“Narrow national interest should not come in the way” of fighting against the next big public health threat, says World Health Organisation (WHO) Director-General Dr. Tedros Adhanom Ghebreyesus.

The WHO chief was talking at a panel discussing how healthcare systems should prepare for “Disease X”, at the ongoing World Economic Forum (WEF) being held in Davos.

Disease X refers to the next international epidemic caused by an unknown pathogen. The term was created by the WHO in 2018 to help facilitate sufficient planning and preparedness to sustain public health in the face of the next big viral threat.

Disease X is on the WHO’s priority disease list alongside diseases such as Zika, Covid-19, Ebola virus disease and Marburg virus disease. The priority list is meant to direct global investment and intensify research and development (R&D) in those areas.

“We have to convert all the lessons we have learned into this [next] pandemic and prepare the world for the future because this is a common global interest,” Ghebreyesus said.

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Ghebreyesus’ main message was that of addressing equity and ensuring collaboration to fight “a common enemy.” Covid-19 vaccine inequity is difficult to ignore – during the first seven months of the Covid-19 vaccination campaign, more than 80% of the doses were concentrated in high and upper-middle income countries.

The WHO chief reiterated the importance of The Pandemic Treaty – an international agreement that would bring countries together to fight Disease X and any other future pandemics. “Many high-income countries were hoarding vaccines [during the Covid-19 pandemic] and low-income countries were not getting vaccines. Access was a problem.”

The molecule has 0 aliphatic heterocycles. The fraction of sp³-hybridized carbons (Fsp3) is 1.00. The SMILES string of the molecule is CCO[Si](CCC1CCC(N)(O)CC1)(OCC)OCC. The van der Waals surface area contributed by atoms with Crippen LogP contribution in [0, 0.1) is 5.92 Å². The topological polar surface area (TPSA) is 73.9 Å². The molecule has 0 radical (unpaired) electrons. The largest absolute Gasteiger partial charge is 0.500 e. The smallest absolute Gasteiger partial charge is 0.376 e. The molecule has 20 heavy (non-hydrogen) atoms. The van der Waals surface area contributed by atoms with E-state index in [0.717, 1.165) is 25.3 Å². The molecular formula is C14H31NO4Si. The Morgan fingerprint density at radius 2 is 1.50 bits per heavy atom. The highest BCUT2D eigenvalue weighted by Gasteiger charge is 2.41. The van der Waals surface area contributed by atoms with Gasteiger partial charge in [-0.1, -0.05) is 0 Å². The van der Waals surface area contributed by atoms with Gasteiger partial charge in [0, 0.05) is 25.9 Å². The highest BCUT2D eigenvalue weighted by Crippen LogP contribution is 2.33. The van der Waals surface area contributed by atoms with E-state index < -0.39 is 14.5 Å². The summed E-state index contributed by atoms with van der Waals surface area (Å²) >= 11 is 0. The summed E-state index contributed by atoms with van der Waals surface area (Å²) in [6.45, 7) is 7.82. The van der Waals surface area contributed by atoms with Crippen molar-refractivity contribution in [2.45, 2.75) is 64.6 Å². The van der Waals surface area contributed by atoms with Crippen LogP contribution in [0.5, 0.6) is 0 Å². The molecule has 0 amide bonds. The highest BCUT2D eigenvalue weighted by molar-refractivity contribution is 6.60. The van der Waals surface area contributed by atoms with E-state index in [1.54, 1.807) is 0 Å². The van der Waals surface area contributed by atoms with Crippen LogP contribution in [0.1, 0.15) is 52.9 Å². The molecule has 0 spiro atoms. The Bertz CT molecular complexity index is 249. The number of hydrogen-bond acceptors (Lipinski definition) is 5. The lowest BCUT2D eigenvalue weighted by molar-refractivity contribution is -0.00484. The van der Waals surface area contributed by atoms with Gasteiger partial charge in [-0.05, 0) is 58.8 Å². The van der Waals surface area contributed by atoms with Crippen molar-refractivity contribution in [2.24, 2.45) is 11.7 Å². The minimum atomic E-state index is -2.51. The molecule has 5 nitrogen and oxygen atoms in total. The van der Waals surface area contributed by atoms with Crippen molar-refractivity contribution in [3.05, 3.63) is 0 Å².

The treaty is known also as The Pandemic Agreement or Accords and countries have until May 2024 to join.

“I hope [The Pandemic Agreement] will be delivered by that time. If this generation cannot do it, who have first-hand experience, I don’t think the next generation will.”

It will not be an easy road to securing a substantial amount of WHO member country signatures. Officials have been negotiating  the terms for over a year. There is a clear divide in the US, for example, where the opposition Republican party has been openly against the agreement – saying the WHO would acquire additional power.  The outcome of the upcoming presidential election in 2024 will likely have implications for the US stance on the treaty.

The international non-profit Human Rights Watch has also called on the member states to push for commitments to protect core human rights in the agreement.

Pharma companies have been wary of the treaty and its stance on allowing intellectual property waivers when applicable. The International Federation of Pharmaceutical Manufacturers and Associations (IFPMA) said in a statement that this approach to inducing equity would conversely lead to innovation pipelines being stalled.

Ghebreyesus has previously called out critics of the pandemic accords and highlighted the role of “vested interests” in driving this disapproval.

The WHO has already taken several steps to build a framework in place to tackle the next unknown pathogen. In 2022, the organisation helped set up The Pandemic Fund with the World Bank to enhance preparedness in low- and middle-income countries. In a further bid to address health inequity seen during the Covid-19 pandemic, an mRNA technology transfer hub has been set up in South Africa to increase local production. Virus surveillance and early warning systems are also being advanced.

Research indicates that Covid-19 would have caused 40 million more deaths in the absence of preventative measures.

“The key is the capacity we build in each and every country. We’re as strong as the weakest link,” Dr Tedros added.

AstraZeneca’s chairman Michel Demaré, Philips’ CEO Roy Jakobs, Apollo Hospitals’ vice chairperson Preetha Reddy, and Brazil’s health minister Nisia Trindade Lima were also on the panel.